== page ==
A new report by ASIC has found that some conflicts of interest in vertically integrated firms “may not have been adequately managed”.
ASIC conducted a review of 12 vertically integrated Australian financial services licensees between 1 July 2013 and 30 September 2015.
The resulting report, Culture, conduct and conflicts of interest in vertically integrated businesses in the funds-management industry (REP 474), was released yesterday.
ASIC said the report was motivated in part by its September 2014 review of Platforms that are managed investment schemes (REP 408).
“REP 408 identified that one area that warranted further attention was conflicts management, particularly in relation to vertically integrated structures in the funds-management industry,” ASIC said.
The regulator was also motivated by the Financial System Inquiry which, according to ASIC, found “high concentration and trends towards increasing vertical integration in some sectors of the financial system have the potential to limit the benefits of competition in the future”.
There has also been “significant consolidation” in the funds management industry in Australia, said ASIC.
“In 2014, the four major banks accounted for around 60 per cent of total industry revenue,” the report said.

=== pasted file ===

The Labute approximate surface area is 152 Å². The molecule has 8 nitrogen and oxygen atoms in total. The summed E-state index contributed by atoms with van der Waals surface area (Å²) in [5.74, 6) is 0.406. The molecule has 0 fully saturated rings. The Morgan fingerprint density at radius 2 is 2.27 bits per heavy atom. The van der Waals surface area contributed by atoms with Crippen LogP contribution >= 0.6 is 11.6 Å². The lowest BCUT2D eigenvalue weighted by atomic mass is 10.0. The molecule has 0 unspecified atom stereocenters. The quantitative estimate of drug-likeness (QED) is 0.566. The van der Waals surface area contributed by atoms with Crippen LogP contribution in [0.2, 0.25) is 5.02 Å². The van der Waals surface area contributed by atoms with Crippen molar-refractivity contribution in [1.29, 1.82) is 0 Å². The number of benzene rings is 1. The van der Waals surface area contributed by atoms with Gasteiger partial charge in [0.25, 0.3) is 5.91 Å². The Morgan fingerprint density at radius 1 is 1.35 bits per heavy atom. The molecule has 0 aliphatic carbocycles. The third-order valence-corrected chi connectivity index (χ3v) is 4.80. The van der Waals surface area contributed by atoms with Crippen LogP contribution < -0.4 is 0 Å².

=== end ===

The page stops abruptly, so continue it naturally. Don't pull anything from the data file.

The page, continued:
“We expect that there will be further industry consolidation over the period to the financial year 2018–19, as banks are likely to continue to increase their interests in smaller fund managers and superannuation funds.”
After reviewing the 12 vertically integrated licensees, ASIC found that on matters of “outsourcing, product selection, remuneration and board membership”, there may be areas where companies could “better demonstrate a commitment to managing and, where appropriate, avoiding conflicts of interest”.
In the regulator's opinion, businesses may well be adopting a set of policies “without sufficiently embedding the expectations of the policies in the business”.
"In some instances, conflicts of interest may not have been adequately managed, leading to concerns that an appropriate and, in some cases, necessary outcome may be to restructure business units, roles and remuneration structures to prevent the conflict of interest arising," ASIC said.
ASIC encouraged licensees to consider their own approach to conflict management in light of the report and findings, and called for an industry standard on conflict management.
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